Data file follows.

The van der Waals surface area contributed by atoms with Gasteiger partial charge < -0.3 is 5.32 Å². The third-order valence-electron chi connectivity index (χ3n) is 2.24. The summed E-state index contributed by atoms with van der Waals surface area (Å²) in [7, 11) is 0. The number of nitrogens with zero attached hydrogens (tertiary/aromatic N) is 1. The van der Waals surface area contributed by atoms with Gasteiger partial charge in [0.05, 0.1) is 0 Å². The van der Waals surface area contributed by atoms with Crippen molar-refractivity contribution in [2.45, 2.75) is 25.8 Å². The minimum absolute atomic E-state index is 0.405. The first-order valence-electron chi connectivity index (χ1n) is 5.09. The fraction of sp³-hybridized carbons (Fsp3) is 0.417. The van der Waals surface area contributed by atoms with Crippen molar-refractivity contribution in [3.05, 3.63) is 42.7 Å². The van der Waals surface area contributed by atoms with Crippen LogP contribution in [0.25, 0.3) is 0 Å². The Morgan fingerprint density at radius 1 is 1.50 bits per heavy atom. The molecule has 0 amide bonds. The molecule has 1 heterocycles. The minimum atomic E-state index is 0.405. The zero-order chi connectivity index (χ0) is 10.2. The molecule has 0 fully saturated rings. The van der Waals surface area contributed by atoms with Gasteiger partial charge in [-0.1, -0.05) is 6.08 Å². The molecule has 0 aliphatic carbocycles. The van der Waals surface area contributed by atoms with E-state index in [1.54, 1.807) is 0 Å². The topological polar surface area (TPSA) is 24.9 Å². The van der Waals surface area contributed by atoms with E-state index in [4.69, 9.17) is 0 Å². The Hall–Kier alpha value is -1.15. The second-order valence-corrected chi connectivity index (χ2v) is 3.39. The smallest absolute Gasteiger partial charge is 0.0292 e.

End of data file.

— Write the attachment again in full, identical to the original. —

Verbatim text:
The van der Waals surface area contributed by atoms with Gasteiger partial charge < -0.3 is 5.32 Å². The third-order valence-electron chi connectivity index (χ3n) is 2.24. The summed E-state index contributed by atoms with van der Waals surface area (Å²) in [7, 11) is 0. The number of nitrogens with zero attached hydrogens (tertiary/aromatic N) is 1. The van der Waals surface area contributed by atoms with Gasteiger partial charge in [0.05, 0.1) is 0 Å². The van der Waals surface area contributed by atoms with Crippen molar-refractivity contribution in [2.45, 2.75) is 25.8 Å². The minimum absolute atomic E-state index is 0.405. The first-order valence-electron chi connectivity index (χ1n) is 5.09. The fraction of sp³-hybridized carbons (Fsp3) is 0.417. The van der Waals surface area contributed by atoms with Crippen molar-refractivity contribution in [3.05, 3.63) is 42.7 Å². The van der Waals surface area contributed by atoms with Crippen LogP contribution in [0.25, 0.3) is 0 Å². The Morgan fingerprint density at radius 1 is 1.50 bits per heavy atom. The molecule has 0 amide bonds. The molecule has 1 heterocycles. The minimum atomic E-state index is 0.405. The zero-order chi connectivity index (χ0) is 10.2. The molecule has 0 fully saturated rings. The van der Waals surface area contributed by atoms with Gasteiger partial charge in [-0.1, -0.05) is 6.08 Å². The molecule has 0 aliphatic carbocycles. The van der Waals surface area contributed by atoms with E-state index in [1.54, 1.807) is 0 Å². The topological polar surface area (TPSA) is 24.9 Å². The van der Waals surface area contributed by atoms with E-state index in [4.69, 9.17) is 0 Å². The Hall–Kier alpha value is -1.15. The second-order valence-corrected chi connectivity index (χ2v) is 3.39. The smallest absolute Gasteiger partial charge is 0.0292 e.